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October 1997

The Role of Dental Prostheses in Alveolar Ridge Squamous Carcinomas

Author Affiliations

From the Departments of Otolaryngology and Human Communication (Drs Campbell, Soneson, and Freije), Family and Community Medicine (Dr Mark), and Radiation Oncology (Dr Schultz), The Medical College of Wisconsin, Milwaukee. Dr Freije is now with the SUNY Health Science Center, Syracuse, NY.

Arch Otolaryngol Head Neck Surg. 1997;123(10):1112-1115. doi:10.1001/archotol.1997.01900100088012

Background:  Alveolar ridge squamous carcinomas develop in patients outside the usual constellation of risk factors.

Objective:  To determine whether the use of dentures was a risk factor specific to patients with alveolar ridge carcinoma.

Design:  Case-control method with a unique control group—a concurrent cohort of patients with head and neck cancer with primaries in the oropharynx, hypopharynx, and larynx.

Setting:  Tertiary care hospital-based clinic.

Patients:  Forty-one patients with squamous carcinomas centered on the maxillary or mandibular alveolar ridges. The control group was 175 concurrently seen patients with squamous carcinomas of the laryngopharynx for whom dental status was known.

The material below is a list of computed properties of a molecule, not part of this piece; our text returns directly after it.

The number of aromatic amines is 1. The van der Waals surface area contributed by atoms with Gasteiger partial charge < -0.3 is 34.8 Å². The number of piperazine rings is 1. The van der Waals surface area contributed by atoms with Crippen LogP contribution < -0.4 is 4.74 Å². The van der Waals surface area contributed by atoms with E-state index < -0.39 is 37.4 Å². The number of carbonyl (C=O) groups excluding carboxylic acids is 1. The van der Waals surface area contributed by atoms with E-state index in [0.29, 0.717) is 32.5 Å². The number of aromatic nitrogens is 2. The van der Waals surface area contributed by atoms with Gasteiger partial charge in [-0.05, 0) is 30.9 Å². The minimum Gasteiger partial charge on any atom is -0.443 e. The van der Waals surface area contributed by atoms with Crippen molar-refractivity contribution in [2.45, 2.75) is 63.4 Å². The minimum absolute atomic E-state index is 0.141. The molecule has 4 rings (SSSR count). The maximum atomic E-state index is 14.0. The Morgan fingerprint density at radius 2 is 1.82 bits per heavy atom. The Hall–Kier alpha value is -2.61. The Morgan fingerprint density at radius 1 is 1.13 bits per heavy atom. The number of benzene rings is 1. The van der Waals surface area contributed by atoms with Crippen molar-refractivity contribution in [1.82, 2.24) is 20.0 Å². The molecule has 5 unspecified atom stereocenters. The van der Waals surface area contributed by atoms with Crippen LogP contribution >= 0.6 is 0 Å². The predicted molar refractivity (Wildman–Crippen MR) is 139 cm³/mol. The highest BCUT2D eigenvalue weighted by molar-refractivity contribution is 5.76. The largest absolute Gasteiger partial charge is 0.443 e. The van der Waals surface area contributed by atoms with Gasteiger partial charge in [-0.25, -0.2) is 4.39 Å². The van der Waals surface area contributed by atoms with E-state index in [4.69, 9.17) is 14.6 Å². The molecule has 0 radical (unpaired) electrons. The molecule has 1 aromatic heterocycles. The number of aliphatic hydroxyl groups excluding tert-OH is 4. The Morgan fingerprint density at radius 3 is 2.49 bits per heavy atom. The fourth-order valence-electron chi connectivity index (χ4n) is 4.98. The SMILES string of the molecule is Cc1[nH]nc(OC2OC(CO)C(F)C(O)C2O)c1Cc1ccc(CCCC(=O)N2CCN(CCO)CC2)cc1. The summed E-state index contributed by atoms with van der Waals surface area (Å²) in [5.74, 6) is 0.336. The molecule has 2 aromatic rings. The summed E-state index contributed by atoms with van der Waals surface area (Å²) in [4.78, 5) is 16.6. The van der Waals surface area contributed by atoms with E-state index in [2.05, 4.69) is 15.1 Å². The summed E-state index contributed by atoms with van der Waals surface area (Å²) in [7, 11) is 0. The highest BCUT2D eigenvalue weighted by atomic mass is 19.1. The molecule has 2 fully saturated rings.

Main Outcome Measures:  Age at diagnosis, sex, tobacco use, alcohol use, and denture use.

Results:  Patients with alveolar ridge were more likely to be female, older, nonsmokers, and nondrinkers. The crude odds ratio of denture use in patients with alveolar ridge cancer was 2.28 (P=.03). Eliminating other confounding factors with logistic regression, the adjusted odds ratio dropped to 1.30 (P=.59). Among patients with alveolar ridge, smoking status correlated with age and gender: current smokers were on average 64.4 years old and 9 of 16 were men. Nonsmokers' average age was 79.1 years and 1 of 11 was a man.

Conclusions:  In this study, denture use was not an independent risk factor for alveolar ridge carcinomas. Among patients with little to no tobacco or alcohol exposure, the alveolar ridge carcinomas tended to occur in the elderly and in women.Arch Otolaryngol Head Neck Surg. 1997;124:1112-1115

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